Lessons from the Soft Rock Bottom
I can say that in my whole life I have only ever reached rock bottom once. During the second week my husband was on hospice after sleeping little and crying much, I had nothing. I had no energy, barely an appetite, no emotion, nothing. I was a completely empty vessel. There was nowhere else for me to fall. If my house had burned down, my dog had died, or the nuclear holocaust had erupted, it would not have made one iota of a difference to me. But the thing I realized is that there may be no safer place than that deep pit. After all, what could hurt me? What anxiety could I have when no amount of pain could bring me lower? That place was actually quite soft and calm. Being laid that bare, stripped of all energy and identity, must change a person.
And it did. In ways that I don’t completely understand, and in ways that I thought I understood, but definitely do not. Case in point, last Friday.
Somehow, I made the ridiculous assumption that I was a superwoman, without remembering that all heroes have some sort of incipient, almost trivial, weakness. Mine is evidently tiny needles. It is no secret to my friends and family that I have carried around a major phobia of needles since I was a young child. This phobia makes even less sense because not once have I had a bad stick. When I was in medical school, I did three quarters of phlebotomy and I loved it. As long as I was the sticker, not the stickee. Fast forward to the undergraduate level physiology class I am taking (Long story of why I actually have to take this class). We had this cool lab where we were going to run tests on our own blood and even do blood typing. I was so excited because I did not know my blood type, and being a health nerd, I have always really wanted to know.
Here is where I went wrong. I assumed that since I had faced down incredible fears and trauma with my husband, my issues with needles were small bananas and part of my past. Bravely, I took the lancet (1/8th-inch long minuscule needle), grimaced and whined a bit, then did the deed. Sure enough, a couple little drops of blood came out and I used them to set up a couple of experiments before trying to coax a bunch more out for the blood typing. I stood up, dancing and milking my finger, going over to the hot water and trying to restart the flow. All of a sudden, I plopped back in my chair as I felt the familiar feeling of instant cold and tunnel vision. “Hey, guys… look at me.”
Next thing I know, I am lying on a bench across the room being woken up from an incredibly beautiful dream with five people crouched over me asking questions. First ridiculous yet coherent thought that came into my head: My husband is dead. And he is not coming to take care of me. I immediately begin bawling.
I had hit my face and head on the way down because my lab partners all thought that I was kidding about the whole passing out thing. (Joke’s on them! Definitely giving them flak for that for the rest of the quarter.) Every time I tried to sit up, the world started getting dark and woozy again, which made me cry more because I knew that a trip to the ER was in my future and I did not want to go, being mostly afraid they would try to give me an IV. So I lay there, surrounded by strangers, bawling about how sad my life is, unable to move of my own accord, and very concerned about the status of my brain. So what does one do in times like these? They call their mother! Or in my case, my mother-in-law because my mother lives in Tennessee and would not have been much help.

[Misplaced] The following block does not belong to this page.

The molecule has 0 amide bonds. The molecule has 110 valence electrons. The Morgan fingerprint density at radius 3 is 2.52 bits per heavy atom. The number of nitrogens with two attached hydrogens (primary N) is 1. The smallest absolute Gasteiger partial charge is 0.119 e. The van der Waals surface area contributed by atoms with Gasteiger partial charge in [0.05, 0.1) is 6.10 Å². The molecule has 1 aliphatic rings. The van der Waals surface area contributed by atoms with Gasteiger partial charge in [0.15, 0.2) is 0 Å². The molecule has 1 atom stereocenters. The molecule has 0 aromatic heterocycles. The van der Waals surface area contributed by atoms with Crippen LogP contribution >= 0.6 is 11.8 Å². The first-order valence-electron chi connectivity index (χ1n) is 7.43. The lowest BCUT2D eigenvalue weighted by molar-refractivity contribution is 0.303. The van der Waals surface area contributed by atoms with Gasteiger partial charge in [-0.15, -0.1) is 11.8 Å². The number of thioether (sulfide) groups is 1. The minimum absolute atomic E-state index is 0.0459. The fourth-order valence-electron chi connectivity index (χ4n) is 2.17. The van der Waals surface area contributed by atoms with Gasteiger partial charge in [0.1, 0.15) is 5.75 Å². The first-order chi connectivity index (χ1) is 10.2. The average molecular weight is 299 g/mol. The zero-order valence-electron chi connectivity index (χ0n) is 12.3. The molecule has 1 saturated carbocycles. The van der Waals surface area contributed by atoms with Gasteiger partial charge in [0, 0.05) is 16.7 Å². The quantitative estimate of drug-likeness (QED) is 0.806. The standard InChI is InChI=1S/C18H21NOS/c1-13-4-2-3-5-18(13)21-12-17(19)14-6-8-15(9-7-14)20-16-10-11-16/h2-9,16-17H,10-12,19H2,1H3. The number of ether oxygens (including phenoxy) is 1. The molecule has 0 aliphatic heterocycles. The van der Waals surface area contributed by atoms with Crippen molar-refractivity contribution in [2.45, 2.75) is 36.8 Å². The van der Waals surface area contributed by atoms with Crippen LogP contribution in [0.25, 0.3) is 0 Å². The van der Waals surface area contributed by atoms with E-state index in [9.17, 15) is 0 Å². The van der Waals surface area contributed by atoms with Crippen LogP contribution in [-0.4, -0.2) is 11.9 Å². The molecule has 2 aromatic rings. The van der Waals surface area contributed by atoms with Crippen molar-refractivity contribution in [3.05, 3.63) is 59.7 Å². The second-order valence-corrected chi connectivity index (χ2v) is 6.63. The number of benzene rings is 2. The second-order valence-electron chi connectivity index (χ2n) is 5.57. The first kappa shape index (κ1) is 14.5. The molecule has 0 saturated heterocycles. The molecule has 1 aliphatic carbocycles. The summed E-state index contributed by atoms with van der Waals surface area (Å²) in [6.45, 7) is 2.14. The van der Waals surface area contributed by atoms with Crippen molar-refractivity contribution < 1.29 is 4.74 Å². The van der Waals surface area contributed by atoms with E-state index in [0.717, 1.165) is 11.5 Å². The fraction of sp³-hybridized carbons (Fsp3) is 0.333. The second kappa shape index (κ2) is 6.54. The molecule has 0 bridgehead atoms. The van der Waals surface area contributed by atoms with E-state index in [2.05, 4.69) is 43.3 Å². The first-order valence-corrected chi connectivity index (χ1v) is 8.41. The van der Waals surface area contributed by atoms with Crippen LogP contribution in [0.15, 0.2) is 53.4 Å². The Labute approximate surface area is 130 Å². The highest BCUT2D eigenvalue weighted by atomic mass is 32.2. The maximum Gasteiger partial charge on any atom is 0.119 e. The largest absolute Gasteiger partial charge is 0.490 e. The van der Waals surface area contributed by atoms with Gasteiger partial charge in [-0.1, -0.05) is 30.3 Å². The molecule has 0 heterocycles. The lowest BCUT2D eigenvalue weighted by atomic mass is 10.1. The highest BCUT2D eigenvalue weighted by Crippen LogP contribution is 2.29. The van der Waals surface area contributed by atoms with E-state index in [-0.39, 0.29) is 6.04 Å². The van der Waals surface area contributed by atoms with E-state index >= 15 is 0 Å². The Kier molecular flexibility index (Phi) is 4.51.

She quickly coordinated family to find someone to come hang out with me in the hospital. (Shout out to my amazing sister-in-law Dani and her aunts for coming to my rescue.) Then, and here comes the kicker, she says, “Thank goodness this didn’t happen when you were out on the trail.”
Gulp. She is right. With my history of passing out when I get even the tiniest bit injured, I have no business out on a long trail. What if I trip in the Whites, break a bone, pass out, and then die of exposure? What if the snake gang hears about my Kryptonite and sneaks into my tent at night to bite me with their needle-like fangs? What if I have to make a blood sacrifice to cross a bridge with trolls underneath? (Or have they rerouted around the troll bridges yet?)
Then, I remembered another lady who had no business being out on the trail. A gray-haired grandma with very little backcountry experience, with bunions, who was almost blind, and carried only a 15-pound bag that crossed over her chest. She took little food with her and only a shower curtain to sleep under. Yet, she had a goal. She had a mission. She had a love. She had things to walk out of her system. If I were a betting person, I would stake money that Grandma Gatewood was familiar with that soft rock bottom. Perhaps knowing what’s at the end of the fall makes you a little crazy, but if she wasn’t crazy, she wouldn’t be inspiring me right now.
P.S. It was just a minor concussion. I am OK. Tune in next time to see an inordinate amount of pictures of my dog and learn why Princess Pep is not slumming it on the trail with me. Or is she?
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